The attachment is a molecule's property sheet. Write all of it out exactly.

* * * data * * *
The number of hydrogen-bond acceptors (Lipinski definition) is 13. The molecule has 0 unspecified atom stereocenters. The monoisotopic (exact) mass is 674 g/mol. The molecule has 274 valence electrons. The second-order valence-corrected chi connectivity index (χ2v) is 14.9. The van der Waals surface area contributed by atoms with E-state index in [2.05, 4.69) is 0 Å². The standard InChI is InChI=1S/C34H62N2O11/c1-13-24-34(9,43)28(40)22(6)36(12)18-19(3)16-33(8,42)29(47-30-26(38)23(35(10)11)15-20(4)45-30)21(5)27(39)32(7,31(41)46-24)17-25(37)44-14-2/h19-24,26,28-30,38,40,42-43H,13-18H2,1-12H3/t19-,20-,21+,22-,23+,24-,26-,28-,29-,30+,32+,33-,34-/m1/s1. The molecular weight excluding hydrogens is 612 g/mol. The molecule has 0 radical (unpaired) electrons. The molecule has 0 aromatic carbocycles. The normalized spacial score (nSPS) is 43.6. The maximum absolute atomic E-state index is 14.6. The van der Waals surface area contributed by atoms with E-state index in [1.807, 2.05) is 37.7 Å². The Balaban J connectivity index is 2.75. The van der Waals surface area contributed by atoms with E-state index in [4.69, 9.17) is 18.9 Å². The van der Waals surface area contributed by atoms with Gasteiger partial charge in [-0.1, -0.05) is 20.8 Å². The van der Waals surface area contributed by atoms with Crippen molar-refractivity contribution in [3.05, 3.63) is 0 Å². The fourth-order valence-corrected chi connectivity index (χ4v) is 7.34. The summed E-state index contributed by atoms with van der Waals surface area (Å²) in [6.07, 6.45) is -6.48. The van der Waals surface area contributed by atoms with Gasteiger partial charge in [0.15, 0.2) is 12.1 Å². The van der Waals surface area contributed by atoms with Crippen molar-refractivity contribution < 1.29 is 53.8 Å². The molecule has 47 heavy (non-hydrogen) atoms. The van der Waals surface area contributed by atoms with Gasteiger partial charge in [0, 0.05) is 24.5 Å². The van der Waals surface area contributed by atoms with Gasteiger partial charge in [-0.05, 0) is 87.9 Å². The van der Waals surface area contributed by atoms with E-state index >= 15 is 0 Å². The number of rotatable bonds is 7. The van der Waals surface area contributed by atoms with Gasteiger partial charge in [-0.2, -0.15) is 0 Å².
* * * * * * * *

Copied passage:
The number of hydrogen-bond acceptors (Lipinski definition) is 13. The molecule has 0 unspecified atom stereocenters. The monoisotopic (exact) mass is 674 g/mol. The molecule has 274 valence electrons. The second-order valence-corrected chi connectivity index (χ2v) is 14.9. The van der Waals surface area contributed by atoms with E-state index in [2.05, 4.69) is 0 Å². The standard InChI is InChI=1S/C34H62N2O11/c1-13-24-34(9,43)28(40)22(6)36(12)18-19(3)16-33(8,42)29(47-30-26(38)23(35(10)11)15-20(4)45-30)21(5)27(39)32(7,31(41)46-24)17-25(37)44-14-2/h19-24,26,28-30,38,40,42-43H,13-18H2,1-12H3/t19-,20-,21+,22-,23+,24-,26-,28-,29-,30+,32+,33-,34-/m1/s1. The molecular weight excluding hydrogens is 612 g/mol. The molecule has 0 radical (unpaired) electrons. The molecule has 0 aromatic carbocycles. The normalized spacial score (nSPS) is 43.6. The maximum absolute atomic E-state index is 14.6. The van der Waals surface area contributed by atoms with E-state index in [1.807, 2.05) is 37.7 Å². The Balaban J connectivity index is 2.75. The van der Waals surface area contributed by atoms with E-state index in [4.69, 9.17) is 18.9 Å². The van der Waals surface area contributed by atoms with Gasteiger partial charge in [-0.1, -0.05) is 20.8 Å². The van der Waals surface area contributed by atoms with Crippen molar-refractivity contribution in [3.05, 3.63) is 0 Å². The fourth-order valence-corrected chi connectivity index (χ4v) is 7.34. The summed E-state index contributed by atoms with van der Waals surface area (Å²) in [6.07, 6.45) is -6.48. The van der Waals surface area contributed by atoms with Gasteiger partial charge in [0.15, 0.2) is 12.1 Å². The van der Waals surface area contributed by atoms with Crippen molar-refractivity contribution < 1.29 is 53.8 Å². The molecule has 47 heavy (non-hydrogen) atoms. The van der Waals surface area contributed by atoms with Gasteiger partial charge in [0, 0.05) is 24.5 Å². The van der Waals surface area contributed by atoms with Gasteiger partial charge in [-0.05, 0) is 87.9 Å². The van der Waals surface area contributed by atoms with E-state index >= 15 is 0 Å². The number of rotatable bonds is 7. The van der Waals surface area contributed by atoms with Gasteiger partial charge in [-0.2, -0.15) is 0 Å².